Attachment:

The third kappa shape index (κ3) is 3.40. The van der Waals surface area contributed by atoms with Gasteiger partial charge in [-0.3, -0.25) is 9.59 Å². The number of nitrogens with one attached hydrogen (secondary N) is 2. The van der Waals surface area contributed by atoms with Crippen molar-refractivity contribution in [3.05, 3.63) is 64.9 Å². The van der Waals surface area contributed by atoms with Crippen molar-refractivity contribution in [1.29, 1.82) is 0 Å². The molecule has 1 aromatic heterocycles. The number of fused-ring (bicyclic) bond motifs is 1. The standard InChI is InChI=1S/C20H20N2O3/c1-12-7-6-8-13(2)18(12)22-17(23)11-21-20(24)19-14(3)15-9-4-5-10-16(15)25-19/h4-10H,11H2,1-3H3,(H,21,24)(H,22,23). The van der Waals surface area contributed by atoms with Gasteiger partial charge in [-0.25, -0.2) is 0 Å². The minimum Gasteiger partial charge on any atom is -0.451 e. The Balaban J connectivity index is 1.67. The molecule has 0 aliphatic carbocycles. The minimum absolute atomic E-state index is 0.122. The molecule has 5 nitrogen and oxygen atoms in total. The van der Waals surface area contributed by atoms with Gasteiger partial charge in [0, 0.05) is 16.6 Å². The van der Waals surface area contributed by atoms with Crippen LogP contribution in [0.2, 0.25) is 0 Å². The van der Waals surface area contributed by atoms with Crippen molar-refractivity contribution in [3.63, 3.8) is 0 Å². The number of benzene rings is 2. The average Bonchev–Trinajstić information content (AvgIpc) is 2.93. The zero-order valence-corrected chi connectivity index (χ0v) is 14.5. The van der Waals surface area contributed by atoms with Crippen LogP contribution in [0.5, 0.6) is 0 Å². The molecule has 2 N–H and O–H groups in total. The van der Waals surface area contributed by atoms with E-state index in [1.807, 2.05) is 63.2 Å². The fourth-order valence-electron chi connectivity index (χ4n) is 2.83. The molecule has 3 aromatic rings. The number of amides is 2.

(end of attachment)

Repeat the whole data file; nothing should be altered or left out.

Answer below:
The third kappa shape index (κ3) is 3.40. The van der Waals surface area contributed by atoms with Gasteiger partial charge in [-0.3, -0.25) is 9.59 Å². The number of nitrogens with one attached hydrogen (secondary N) is 2. The van der Waals surface area contributed by atoms with Crippen molar-refractivity contribution in [3.05, 3.63) is 64.9 Å². The van der Waals surface area contributed by atoms with Crippen molar-refractivity contribution in [1.29, 1.82) is 0 Å². The molecule has 1 aromatic heterocycles. The number of fused-ring (bicyclic) bond motifs is 1. The standard InChI is InChI=1S/C20H20N2O3/c1-12-7-6-8-13(2)18(12)22-17(23)11-21-20(24)19-14(3)15-9-4-5-10-16(15)25-19/h4-10H,11H2,1-3H3,(H,21,24)(H,22,23). The van der Waals surface area contributed by atoms with Gasteiger partial charge in [-0.25, -0.2) is 0 Å². The minimum Gasteiger partial charge on any atom is -0.451 e. The Balaban J connectivity index is 1.67. The molecule has 0 aliphatic carbocycles. The minimum absolute atomic E-state index is 0.122. The molecule has 5 nitrogen and oxygen atoms in total. The van der Waals surface area contributed by atoms with Gasteiger partial charge in [0, 0.05) is 16.6 Å². The van der Waals surface area contributed by atoms with Crippen LogP contribution in [0.2, 0.25) is 0 Å². The van der Waals surface area contributed by atoms with Crippen molar-refractivity contribution in [3.63, 3.8) is 0 Å². The number of benzene rings is 2. The average Bonchev–Trinajstić information content (AvgIpc) is 2.93. The zero-order valence-corrected chi connectivity index (χ0v) is 14.5. The van der Waals surface area contributed by atoms with Crippen LogP contribution in [0.5, 0.6) is 0 Å². The molecule has 2 N–H and O–H groups in total. The van der Waals surface area contributed by atoms with E-state index in [1.807, 2.05) is 63.2 Å². The fourth-order valence-electron chi connectivity index (χ4n) is 2.83. The molecule has 3 aromatic rings. The number of amides is 2.